Postgraduate Course: Parallel Architectures (Level 11) (INFR11024)
|School||School of Informatics
||College||College of Science and Engineering
||Availability||Available to all students
|Credit level (Normal year taken)||SCQF Level 11 (Year 4 Undergraduate)
|Home subject area||Informatics
||Other subject area||None
||Taught in Gaelic?||No
|Course description||The aims of this course are threefold: (a) to investigate the various forms of parallelism found in uniprocessors and in multiprocessor and multicomputer systems; (b) to explore the issues which arise in these systems in terms of: (i) ensuring that programs are executed correctly by the hardware; (ii) maximising performance (c) to undertake an in-depth investigation of a specific area of current research in parallel architecture.
Entry Requirements (not applicable to Visiting Students)
|Prohibited Combinations|| Students MUST NOT also be taking
Parallel Architectures (Level 10) (INFR10016)
||Other requirements|| This course is open to all Informatics students including those on joint degrees. For external students where this course is not listed in your DPT, please seek special permission from the course organiser.
Basic level of programming is assumed and not covered in lectures. The assessed assignment will involve signification programming in a language of your choice.
It is recommended that students have passed Computer Architecture (INFR09009) or equivalent. For students who have not had this opportunity should study the background material provided on the course website.
|Additional Costs|| None
Information for Visiting Students
|Displayed in Visiting Students Prospectus?||Yes
Course Delivery Information
|Delivery period: 2013/14 Semester 2, Available to all students (SV1)
||Learn enabled: No
|Course Start Date
|Breakdown of Learning and Teaching activities (Further Info)
Lecture Hours 20,
Summative Assessment Hours 2,
Programme Level Learning and Teaching Hours 2,
Directed Learning and Independent Learning Hours
|Breakdown of Assessment Methods (Further Info)
||Hours & Minutes
|Main Exam Diet S2 (April/May)||Parallel Architectures||2:00|
Summary of Intended Learning Outcomes
|1 - describe the various forms of parallelism found in modern computer systems and the techniques used (a) to ensure that programs are executed correctly by parallel hardware (b) to maximise performance.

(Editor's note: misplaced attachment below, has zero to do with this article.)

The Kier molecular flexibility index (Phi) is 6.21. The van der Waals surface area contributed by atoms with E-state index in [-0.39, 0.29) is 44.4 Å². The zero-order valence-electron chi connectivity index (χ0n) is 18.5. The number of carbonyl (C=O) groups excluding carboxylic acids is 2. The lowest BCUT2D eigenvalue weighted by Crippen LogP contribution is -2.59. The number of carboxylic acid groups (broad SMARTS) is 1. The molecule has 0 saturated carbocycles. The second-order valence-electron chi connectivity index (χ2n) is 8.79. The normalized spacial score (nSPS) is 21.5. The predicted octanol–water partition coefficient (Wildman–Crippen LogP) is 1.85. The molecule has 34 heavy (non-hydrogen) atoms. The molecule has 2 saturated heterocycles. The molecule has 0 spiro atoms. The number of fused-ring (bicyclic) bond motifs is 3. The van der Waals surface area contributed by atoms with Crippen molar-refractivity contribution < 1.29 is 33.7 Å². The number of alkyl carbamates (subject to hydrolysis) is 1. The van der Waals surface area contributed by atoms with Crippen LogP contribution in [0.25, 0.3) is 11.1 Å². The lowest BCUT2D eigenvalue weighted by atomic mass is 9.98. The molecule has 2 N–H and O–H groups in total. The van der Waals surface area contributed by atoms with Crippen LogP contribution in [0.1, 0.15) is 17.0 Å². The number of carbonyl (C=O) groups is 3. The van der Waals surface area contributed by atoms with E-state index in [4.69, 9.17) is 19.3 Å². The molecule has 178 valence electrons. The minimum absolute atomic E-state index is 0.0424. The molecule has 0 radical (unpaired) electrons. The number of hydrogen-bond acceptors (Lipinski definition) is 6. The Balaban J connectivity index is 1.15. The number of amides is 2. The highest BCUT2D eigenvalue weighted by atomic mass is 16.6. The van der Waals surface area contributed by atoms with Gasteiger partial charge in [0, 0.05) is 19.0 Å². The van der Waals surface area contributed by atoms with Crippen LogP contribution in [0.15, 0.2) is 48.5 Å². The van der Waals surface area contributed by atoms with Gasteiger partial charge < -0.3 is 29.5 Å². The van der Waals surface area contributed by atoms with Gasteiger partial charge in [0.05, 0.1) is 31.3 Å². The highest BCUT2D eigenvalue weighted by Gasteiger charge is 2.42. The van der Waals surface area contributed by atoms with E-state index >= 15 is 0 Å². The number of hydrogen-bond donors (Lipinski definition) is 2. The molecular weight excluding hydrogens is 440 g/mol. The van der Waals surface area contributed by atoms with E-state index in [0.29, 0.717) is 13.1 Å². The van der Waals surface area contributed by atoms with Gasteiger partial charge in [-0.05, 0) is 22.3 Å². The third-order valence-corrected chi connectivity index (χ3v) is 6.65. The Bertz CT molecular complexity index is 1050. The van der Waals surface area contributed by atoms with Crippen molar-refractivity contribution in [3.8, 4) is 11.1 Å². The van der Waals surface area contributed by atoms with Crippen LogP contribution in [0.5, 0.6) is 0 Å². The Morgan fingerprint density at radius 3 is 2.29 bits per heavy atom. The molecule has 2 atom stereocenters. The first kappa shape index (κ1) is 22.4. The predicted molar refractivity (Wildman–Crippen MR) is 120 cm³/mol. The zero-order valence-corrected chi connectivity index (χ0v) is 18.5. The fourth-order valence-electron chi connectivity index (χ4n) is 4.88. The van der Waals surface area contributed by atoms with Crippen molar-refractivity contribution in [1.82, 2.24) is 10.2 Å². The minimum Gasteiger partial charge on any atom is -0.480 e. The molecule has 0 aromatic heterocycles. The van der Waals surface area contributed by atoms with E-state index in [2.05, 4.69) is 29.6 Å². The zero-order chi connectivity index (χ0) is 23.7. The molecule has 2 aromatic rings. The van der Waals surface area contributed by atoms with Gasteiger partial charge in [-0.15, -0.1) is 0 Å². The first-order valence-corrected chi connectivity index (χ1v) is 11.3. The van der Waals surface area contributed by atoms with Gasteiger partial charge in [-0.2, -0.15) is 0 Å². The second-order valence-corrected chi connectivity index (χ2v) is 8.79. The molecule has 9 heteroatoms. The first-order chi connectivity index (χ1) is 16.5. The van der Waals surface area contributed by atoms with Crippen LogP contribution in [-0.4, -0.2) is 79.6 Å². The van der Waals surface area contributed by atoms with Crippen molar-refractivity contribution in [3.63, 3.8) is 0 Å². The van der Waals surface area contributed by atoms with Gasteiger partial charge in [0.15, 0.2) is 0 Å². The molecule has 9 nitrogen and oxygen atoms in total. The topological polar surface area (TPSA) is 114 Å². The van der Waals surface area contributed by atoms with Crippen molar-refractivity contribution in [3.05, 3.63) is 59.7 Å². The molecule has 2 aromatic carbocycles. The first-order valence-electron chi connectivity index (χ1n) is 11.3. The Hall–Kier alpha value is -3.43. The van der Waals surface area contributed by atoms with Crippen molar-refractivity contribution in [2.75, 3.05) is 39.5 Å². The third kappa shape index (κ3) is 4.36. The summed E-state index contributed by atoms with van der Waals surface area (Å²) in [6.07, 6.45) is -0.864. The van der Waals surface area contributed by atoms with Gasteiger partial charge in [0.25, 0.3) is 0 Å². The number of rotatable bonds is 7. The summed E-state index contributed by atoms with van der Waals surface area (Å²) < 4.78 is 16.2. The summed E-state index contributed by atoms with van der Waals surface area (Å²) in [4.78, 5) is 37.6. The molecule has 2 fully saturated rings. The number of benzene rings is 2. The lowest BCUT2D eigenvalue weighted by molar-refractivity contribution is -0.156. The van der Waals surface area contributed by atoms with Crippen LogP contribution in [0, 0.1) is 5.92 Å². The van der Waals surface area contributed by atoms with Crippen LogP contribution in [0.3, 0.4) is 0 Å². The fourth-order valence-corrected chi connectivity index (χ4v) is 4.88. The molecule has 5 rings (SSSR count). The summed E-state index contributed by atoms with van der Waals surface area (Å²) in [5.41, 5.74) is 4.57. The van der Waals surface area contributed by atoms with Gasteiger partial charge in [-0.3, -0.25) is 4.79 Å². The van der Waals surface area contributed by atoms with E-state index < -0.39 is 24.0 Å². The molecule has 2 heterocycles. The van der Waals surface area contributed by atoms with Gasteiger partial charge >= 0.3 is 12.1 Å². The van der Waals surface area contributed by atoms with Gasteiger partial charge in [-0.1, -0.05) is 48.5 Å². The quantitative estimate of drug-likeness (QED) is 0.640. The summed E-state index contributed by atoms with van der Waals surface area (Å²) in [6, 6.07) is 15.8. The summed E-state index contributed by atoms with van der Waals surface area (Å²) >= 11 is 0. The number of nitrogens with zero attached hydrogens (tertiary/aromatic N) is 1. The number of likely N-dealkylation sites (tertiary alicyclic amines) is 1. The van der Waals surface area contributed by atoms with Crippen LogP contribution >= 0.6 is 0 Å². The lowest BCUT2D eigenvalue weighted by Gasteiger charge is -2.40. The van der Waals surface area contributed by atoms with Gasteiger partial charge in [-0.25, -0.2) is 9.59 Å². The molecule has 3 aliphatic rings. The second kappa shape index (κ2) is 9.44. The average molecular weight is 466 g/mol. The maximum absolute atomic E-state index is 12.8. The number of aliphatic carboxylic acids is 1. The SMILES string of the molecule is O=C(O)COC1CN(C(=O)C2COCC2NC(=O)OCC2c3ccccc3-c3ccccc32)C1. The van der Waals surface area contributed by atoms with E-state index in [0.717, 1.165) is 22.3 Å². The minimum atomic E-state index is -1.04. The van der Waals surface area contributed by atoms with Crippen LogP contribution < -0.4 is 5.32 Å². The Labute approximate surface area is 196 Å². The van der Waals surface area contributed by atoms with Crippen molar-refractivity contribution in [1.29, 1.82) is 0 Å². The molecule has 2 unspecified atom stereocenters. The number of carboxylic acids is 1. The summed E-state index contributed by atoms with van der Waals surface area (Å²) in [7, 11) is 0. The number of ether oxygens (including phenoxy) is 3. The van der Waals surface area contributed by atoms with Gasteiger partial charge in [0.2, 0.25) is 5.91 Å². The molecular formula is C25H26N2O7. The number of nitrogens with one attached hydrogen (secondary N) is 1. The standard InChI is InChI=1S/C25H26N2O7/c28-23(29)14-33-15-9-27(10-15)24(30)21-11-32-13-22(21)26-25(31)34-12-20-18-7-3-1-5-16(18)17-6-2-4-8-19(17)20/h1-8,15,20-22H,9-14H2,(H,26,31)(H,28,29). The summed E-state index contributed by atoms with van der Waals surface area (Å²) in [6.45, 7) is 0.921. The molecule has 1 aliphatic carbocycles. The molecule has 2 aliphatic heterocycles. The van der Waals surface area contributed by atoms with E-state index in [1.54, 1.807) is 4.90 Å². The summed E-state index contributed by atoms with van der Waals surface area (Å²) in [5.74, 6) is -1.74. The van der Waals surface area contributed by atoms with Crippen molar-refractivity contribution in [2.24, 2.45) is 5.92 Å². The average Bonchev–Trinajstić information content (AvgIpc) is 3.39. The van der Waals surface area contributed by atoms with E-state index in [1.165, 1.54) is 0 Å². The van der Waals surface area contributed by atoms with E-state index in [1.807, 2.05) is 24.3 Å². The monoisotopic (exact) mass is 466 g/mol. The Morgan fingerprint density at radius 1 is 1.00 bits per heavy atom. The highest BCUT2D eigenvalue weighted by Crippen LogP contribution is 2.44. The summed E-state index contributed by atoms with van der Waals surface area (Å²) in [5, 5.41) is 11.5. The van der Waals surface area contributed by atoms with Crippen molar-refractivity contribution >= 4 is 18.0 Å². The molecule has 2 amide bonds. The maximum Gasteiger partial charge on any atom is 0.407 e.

2 - assess the effectiveness of techniques used to enhance the performance of computer systems.
3 - record observations of on-line experiments, present this information in a variety of formats and draw conclusions from it.
4 - investigate, explain and comment critically on a specific area of current parallel computer architecture research.
|Written Examination 75|
Assessed Assignments 25
Oral Presentations 0
There are three assessed practicals for this module. One of them is a paper & pencil exercise concerned with interconnection networks while the other two involve using and programming simulation models of two different computer systems.
If delivered in semester 1, this course will have an option for semester 1 only visiting undergraduate students, providing assessment prior to the end of the calendar year.
Parallelism and Performance
Parallelism in Software
* Uniprocessor Parallelism
Vector & SIMD Instructions
Superscalar and VLIW processors
* Interconnection networks
* Multiprocessor & Multicomputer Systems
Shared Memory Systems
Directory-based Coherence Protocols
Message Passing Systems
*Performance & Scalability
Relevant QAA Computing Curriculum Sections: Architecture, Simulation and Modelling
||* D.E. Culler & J.P. Singh, Parallel Computer Architecture, Morgan Kaufmann, 1999.
* J.L. Hennessey & D.A. Patterson, Computer Architecture: a Quantitative Approach, 4th Edition, Morgan Kaufmann, 2006.
Timetabled Laboratories 0
Non-timetabled assessed assignments 25
Private Study/Other 55
|Course organiser||Dr Mary Cryan
Tel: (0131 6)50 5153
|Course secretary||Miss Kate Farrow
Tel: (0131 6)50 2706
© Copyright 2013 The University of Edinburgh - 13 January 2014 4:28 am